As varied as the cultures are across Nigeria, so are the many taboos that abound in them. While these taboos may be sacred to the people they apply to, some of them will come off as ridiculous to anyone who is not familiar with them. The even more ridiculous thing is the grave consequences that comes with defaulting.
People hear some of these taboos and they discard them, because they believe that the “power of Christianity” crosses out the consequences associated with them. Let it be known now that this is not an attempt to affirm or dispute the authenticity of the many taboos revered in Nigeria. I’m just going to put my thoughts out there and hope that it helps someone decide what to believe.
Also, I don’t think one article is big enough to discuss all the taboos that are prevalent in Nigeria. The plan is to talk about one whose ‘victim’ I met recently.
Mrs. Temitope Adeniyi is 47 years old, and has been married twice without children. Her first husband was an Igbo man from Nnewi in Anambra state. He died on their wedding night in 2009. The incident left her devastated and forced her to be by herself for three years.
In 2013, she recovered and decided it was time to date again. She was young and doing well for herself. Her family encouraged her and she married Olaoluwa Thompson in December that year. They had a small wedding in Ondo state and flew to Lagos for their honeymoon.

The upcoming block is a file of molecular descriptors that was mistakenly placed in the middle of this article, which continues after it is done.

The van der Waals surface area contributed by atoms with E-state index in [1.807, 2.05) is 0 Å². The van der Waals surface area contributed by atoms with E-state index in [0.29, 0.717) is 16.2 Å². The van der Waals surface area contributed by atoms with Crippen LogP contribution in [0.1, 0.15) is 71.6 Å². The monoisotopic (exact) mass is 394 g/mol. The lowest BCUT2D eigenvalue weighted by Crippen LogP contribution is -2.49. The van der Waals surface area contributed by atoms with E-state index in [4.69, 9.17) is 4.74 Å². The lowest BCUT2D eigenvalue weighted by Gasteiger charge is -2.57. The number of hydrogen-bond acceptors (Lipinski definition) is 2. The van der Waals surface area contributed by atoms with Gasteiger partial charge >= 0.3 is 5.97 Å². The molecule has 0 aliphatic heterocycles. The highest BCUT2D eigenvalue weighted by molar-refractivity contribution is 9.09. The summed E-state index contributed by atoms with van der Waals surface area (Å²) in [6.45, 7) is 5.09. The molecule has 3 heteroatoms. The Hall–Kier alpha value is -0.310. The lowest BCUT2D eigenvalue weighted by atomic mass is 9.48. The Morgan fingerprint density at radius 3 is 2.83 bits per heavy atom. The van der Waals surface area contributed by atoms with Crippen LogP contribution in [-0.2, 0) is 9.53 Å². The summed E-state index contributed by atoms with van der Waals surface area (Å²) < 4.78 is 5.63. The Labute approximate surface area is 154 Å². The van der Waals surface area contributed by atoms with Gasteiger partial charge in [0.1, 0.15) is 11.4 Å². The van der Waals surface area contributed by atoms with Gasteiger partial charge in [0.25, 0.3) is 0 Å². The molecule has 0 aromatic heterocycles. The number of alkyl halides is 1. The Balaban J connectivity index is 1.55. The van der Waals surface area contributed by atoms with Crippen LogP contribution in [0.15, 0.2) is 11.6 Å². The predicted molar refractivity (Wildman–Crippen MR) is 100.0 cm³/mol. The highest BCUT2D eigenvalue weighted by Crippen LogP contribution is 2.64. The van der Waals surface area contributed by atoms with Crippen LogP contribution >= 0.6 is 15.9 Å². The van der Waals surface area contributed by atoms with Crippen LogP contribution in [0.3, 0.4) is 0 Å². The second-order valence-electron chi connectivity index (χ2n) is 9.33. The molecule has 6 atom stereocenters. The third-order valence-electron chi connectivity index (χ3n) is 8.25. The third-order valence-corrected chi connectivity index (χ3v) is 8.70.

With tears in her eyes, Mrs. Temitope recounts that she went to Lagos married and came back as a widow a week later. After their first session together as a couple, her husband was thrown into a fit. Minutes later he died.
And that was it! She was maimed. Even though she sensed something was wrong, she couldn’t place a finger on what. She started going to prayer houses and asking questions. Guess what? The ‘Men of God’ had answers for her. There was always a spiritual explanation for the problem and they made her pay for their help.
The next time she had intimate relations with a man, it was a one night thing. And he died an hour later. She said she really liked him and that they had found themselves in a ‘very compromising position’. She didn’t know he was going to die.
The one thing that the situation taught her, however, was that there was something truly wrong with her. “Now, I could tell for sure that no one was against my marriage as I had assumed, and that I didn’t need to be married to have my lovers die on top of me”, she said.
Mrs. Temitope resorted to traditional means in 2017. She called home and briefed her grandmother of her predicament. Her grandmother asked to come home so ‘she would take her to some places’. It was during her time at in the village that she found out that she was suffering from the consequence of a taboo.
Prior to this time, she didn’t know anything like that existed, and she wanted to know why like it plagued her still.
To that, 84-year-old Busola Olaiya had this to say:
“In Yoruba land, every clan has its own taboos apart from the communal ones. The sad thing is that your generation does not know about them and you don’t care”.